Dapper (data mapper) is an online service that can capture content from any website and broadcast it in many different forms including an RSS feed or even a widget.

You can use it to create so-called ’Dapps’ that obtain any content, such as the results of a search or custom selections from a user form.

These Dapps can then be shared with other users or used to generate custom alerts that notify you whenever a specific content appears.

Publishers can use Dapper to create custom widgets that broadcast their content for use on third party sites.

Here a list of some of the situations I could think of where Dapper can prove extremely useful:

  • Create RSS feed: if you would like to create an RSS feed for a site that does not offer one. This can be any kind of site in any format and not necessarily a ’blog’ or news-portal type site.
  • Customize by search results: Dapp can be used to create an RSS feed for the keyword search or custom-form results from any site, portal, or search engine. For example, you could create an RSS feed for the results of searching for “anime” (or any other keyword) in Youtube, so that every new anime video is RSS-ed to you.
  • Customize any content: Even if the site you are interested in does offer an RSS feed, you might consider using Dapper in order to customize the feed the way you want it. As an example, a software portal might not make freeware and payware distinct in its feeds. Using Dapper, it is possible for you to add a ’software type’ field into your Dapp and/or restrict your broadcast information to freeware content.
  • Another example: although I do not offer an RSS feed that is restricted to any other single category in Freewaregenius, you could easily set Dapper to generate an RSS feed just for, say, the ’games’ category if that’s what you want.
  • Publish your content: you could use Dapper to easily create a widget with content from your site for other bloggers to publish on their own sites.
  • Alerts: once you create your Dapp, you can ask Dapper to send you an alert whenever certain conditions are satisfied. For instance, you may set up an RSS Dapp from a certain political blog, but request that you be sent a special alert whenever the content of any post contains “Barack Obama” as an example.

The learning curve: if your style is to jump in and use a tool in order to learn it, like me, I would advise you to NOT do that and watch the tutorial video first; it will set you on the right track. My experience with this service is that it was a little intimidating to get to grips with at first, but no sooner had I used it to create a couple of Dapps than it all came together in my head.

Here are some more notes on this service:

  • Share Dapps: you can search for Dapps that other users have created that you may be interested in (all Dapps are tagged to make it easy to find what you’re interested in). When creating a Dapp, you can choose whether you want it to be publicly available or you like to keep it private.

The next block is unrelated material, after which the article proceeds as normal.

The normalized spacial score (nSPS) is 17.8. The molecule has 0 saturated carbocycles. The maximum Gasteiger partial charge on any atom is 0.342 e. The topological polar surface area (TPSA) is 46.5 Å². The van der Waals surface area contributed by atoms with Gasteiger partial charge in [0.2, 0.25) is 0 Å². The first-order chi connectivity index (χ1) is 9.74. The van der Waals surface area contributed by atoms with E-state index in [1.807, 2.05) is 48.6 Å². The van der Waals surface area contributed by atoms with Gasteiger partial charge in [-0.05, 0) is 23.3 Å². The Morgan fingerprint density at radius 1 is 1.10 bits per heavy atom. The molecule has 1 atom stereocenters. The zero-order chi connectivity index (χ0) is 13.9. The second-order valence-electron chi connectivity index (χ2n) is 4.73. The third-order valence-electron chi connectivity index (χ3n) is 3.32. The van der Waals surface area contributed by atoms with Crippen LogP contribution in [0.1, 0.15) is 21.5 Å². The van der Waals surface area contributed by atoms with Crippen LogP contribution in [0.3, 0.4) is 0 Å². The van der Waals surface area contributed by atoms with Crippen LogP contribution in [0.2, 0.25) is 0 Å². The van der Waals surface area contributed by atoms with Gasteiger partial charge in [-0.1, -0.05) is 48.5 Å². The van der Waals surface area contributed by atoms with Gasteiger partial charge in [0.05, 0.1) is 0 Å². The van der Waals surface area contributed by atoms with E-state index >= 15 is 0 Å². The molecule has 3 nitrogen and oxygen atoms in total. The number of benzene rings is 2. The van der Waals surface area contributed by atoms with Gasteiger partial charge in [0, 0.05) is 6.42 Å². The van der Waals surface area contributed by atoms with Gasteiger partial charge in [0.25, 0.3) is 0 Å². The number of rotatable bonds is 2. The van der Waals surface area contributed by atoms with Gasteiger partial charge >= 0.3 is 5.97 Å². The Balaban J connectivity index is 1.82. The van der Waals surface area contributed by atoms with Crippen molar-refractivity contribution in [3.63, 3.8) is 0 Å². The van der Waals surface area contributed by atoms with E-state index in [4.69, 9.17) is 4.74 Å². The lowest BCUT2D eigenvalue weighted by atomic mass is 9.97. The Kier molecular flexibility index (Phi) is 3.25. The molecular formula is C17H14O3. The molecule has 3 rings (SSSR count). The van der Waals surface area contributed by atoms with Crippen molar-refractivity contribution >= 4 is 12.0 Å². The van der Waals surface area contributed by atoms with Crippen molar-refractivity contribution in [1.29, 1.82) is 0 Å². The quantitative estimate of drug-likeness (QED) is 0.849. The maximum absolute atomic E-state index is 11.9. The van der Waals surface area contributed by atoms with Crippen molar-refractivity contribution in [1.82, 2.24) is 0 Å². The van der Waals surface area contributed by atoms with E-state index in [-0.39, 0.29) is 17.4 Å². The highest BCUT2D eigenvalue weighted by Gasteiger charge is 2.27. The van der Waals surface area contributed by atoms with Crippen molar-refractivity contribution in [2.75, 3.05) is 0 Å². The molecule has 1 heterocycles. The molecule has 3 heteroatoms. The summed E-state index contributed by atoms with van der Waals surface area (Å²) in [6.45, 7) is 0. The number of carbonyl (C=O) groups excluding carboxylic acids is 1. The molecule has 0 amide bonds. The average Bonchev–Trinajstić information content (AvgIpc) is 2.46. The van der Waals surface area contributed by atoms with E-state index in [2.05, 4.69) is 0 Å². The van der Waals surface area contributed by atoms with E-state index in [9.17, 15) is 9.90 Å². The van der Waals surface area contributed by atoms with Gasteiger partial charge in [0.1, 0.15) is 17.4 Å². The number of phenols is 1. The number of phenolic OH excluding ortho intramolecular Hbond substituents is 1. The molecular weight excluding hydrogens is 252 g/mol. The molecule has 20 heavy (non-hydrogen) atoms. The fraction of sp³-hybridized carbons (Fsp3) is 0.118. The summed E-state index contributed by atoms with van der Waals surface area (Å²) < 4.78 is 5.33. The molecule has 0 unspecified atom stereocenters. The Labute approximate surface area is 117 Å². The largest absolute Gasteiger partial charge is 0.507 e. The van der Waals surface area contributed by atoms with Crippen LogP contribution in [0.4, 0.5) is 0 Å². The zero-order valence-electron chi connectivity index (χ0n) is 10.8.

• Dapper offers a number of output formats including XML, RSS, Google Gadget, Netvibes Module, Google Map, iCalendar, Image Loop, CSV, JSON, XSL, YAML and email. My experience was restricted to XML and RSS so I cannot say much about these.
  • You can create Dapps that allow the enter multiple input variables. Ffor example, let’s say you used an ’advanced search’ form to search for (a) a certain keyword and (b) limit the results to stories posted after a certain date, you can set these to be user-defined variables that can be changed by the user later on without re-building the Dapp.
  • Setting fields: fields are user defined and can be as granular as you want. For example, if you were creating a Dapp from Freewaregenius content you might create a ’posting’ array out of an entire posting and that’s it, or you might create fields such as ’title’, ’rating’, ’version tested’, ’description’, and ’body text’ or any combination/variation of these (see the ’Dapp preview’ in the screenshot for an example).
  • When defining fields, Dapp does a great job automatically identifying all similar instances of it on the web page. It also offers a nice set of tools that help you hone in and/or filter fields. For example, if you’re trying to select a certain text as your field but find that the selection tool is grabbing more than what you want, there is a simple slider tool that you can use to tell it to select more or select less. Another tool I really like is the ’select inside’ tool that can filter a a text using what always comes before or after it (e.g. a row of text contains “Date: 4/5/2007 Author: Smith”, you can tell it to grab the content after “Date:” and before “Author:” in order to hone in on the date field).
  • I’ve found that although my RSS Dapps worked just fine with Google Reader and IE7’s built in RSS reader, for some reason they did not work with Klipfolio, my favorite widget engine.

The Verdict: this is an exciting and powerful tool that can enable you to filter and broadcast all manner of content from the internet filtered exactly the way you want it. For someone like me who is always searching the web for free software and services it is nothing short of a godsend. It is well designed in general so as to make the process of pinpointing and filtering content to create broadcastable Dapps both sophisticated and easy to do.

Go to the Dapper website.